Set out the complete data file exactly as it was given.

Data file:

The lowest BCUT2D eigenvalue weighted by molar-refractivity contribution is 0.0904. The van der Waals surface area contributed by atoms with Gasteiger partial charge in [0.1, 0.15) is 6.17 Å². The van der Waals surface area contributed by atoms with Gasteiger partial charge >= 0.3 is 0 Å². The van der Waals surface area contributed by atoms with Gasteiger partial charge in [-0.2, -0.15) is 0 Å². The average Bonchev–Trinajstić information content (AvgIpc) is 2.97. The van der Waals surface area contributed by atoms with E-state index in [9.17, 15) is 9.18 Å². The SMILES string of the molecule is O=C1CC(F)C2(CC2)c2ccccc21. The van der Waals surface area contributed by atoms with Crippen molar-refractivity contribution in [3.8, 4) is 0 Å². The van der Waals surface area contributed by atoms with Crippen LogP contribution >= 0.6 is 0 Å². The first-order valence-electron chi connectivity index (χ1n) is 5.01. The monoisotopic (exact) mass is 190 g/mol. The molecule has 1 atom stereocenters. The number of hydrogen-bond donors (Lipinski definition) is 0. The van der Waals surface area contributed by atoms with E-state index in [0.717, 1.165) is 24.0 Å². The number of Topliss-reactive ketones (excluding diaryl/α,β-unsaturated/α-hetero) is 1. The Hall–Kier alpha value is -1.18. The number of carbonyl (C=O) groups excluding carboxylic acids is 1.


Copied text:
The lowest BCUT2D eigenvalue weighted by molar-refractivity contribution is 0.0904. The van der Waals surface area contributed by atoms with Gasteiger partial charge in [0.1, 0.15) is 6.17 Å². The van der Waals surface area contributed by atoms with Gasteiger partial charge >= 0.3 is 0 Å². The van der Waals surface area contributed by atoms with Gasteiger partial charge in [-0.2, -0.15) is 0 Å². The average Bonchev–Trinajstić information content (AvgIpc) is 2.97. The van der Waals surface area contributed by atoms with E-state index in [9.17, 15) is 9.18 Å². The SMILES string of the molecule is O=C1CC(F)C2(CC2)c2ccccc21. The van der Waals surface area contributed by atoms with Crippen molar-refractivity contribution in [3.8, 4) is 0 Å². The van der Waals surface area contributed by atoms with Crippen LogP contribution >= 0.6 is 0 Å². The first-order valence-electron chi connectivity index (χ1n) is 5.01. The monoisotopic (exact) mass is 190 g/mol. The molecule has 1 atom stereocenters. The number of hydrogen-bond donors (Lipinski definition) is 0. The van der Waals surface area contributed by atoms with E-state index in [0.717, 1.165) is 24.0 Å². The number of Topliss-reactive ketones (excluding diaryl/α,β-unsaturated/α-hetero) is 1. The Hall–Kier alpha value is -1.18. The number of carbonyl (C=O) groups excluding carboxylic acids is 1.